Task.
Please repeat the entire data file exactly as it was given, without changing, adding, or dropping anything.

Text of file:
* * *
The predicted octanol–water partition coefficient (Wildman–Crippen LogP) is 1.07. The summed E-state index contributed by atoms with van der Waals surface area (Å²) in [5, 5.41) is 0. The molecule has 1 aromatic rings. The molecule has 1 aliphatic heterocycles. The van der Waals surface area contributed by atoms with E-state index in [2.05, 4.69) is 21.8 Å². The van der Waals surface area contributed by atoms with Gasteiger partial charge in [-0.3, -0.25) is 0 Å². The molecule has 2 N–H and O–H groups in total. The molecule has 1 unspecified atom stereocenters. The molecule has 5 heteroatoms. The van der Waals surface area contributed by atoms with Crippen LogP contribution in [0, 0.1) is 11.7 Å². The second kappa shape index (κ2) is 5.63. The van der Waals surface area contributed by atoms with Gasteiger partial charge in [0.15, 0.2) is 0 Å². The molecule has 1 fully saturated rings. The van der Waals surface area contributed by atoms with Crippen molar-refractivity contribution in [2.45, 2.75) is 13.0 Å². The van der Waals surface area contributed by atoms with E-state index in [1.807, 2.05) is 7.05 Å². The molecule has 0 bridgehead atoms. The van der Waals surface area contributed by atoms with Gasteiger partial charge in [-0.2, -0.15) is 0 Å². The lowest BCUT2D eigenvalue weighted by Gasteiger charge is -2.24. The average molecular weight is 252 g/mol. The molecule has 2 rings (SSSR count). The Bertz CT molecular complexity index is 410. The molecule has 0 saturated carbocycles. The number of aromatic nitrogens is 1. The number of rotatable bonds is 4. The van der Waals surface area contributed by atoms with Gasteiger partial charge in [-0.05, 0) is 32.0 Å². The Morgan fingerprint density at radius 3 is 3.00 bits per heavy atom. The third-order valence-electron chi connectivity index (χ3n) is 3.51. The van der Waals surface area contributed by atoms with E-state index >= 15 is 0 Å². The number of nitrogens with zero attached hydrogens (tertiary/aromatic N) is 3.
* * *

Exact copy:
The predicted octanol–water partition coefficient (Wildman–Crippen LogP) is 1.07. The summed E-state index contributed by atoms with van der Waals surface area (Å²) in [5, 5.41) is 0. The molecule has 1 aromatic rings. The molecule has 1 aliphatic heterocycles. The van der Waals surface area contributed by atoms with E-state index in [2.05, 4.69) is 21.8 Å². The van der Waals surface area contributed by atoms with Gasteiger partial charge in [-0.3, -0.25) is 0 Å². The molecule has 2 N–H and O–H groups in total. The molecule has 1 unspecified atom stereocenters. The molecule has 5 heteroatoms. The van der Waals surface area contributed by atoms with Crippen LogP contribution in [0, 0.1) is 11.7 Å². The second kappa shape index (κ2) is 5.63. The van der Waals surface area contributed by atoms with Gasteiger partial charge in [0.15, 0.2) is 0 Å². The molecule has 1 fully saturated rings. The van der Waals surface area contributed by atoms with Crippen molar-refractivity contribution in [2.45, 2.75) is 13.0 Å². The van der Waals surface area contributed by atoms with E-state index in [1.807, 2.05) is 7.05 Å². The molecule has 0 bridgehead atoms. The van der Waals surface area contributed by atoms with Gasteiger partial charge in [-0.2, -0.15) is 0 Å². The lowest BCUT2D eigenvalue weighted by Gasteiger charge is -2.24. The average molecular weight is 252 g/mol. The molecule has 2 rings (SSSR count). The Bertz CT molecular complexity index is 410. The molecule has 0 saturated carbocycles. The number of aromatic nitrogens is 1. The number of rotatable bonds is 4. The van der Waals surface area contributed by atoms with Gasteiger partial charge in [-0.05, 0) is 32.0 Å². The Morgan fingerprint density at radius 3 is 3.00 bits per heavy atom. The third-order valence-electron chi connectivity index (χ3n) is 3.51. The van der Waals surface area contributed by atoms with E-state index >= 15 is 0 Å². The number of nitrogens with zero attached hydrogens (tertiary/aromatic N) is 3.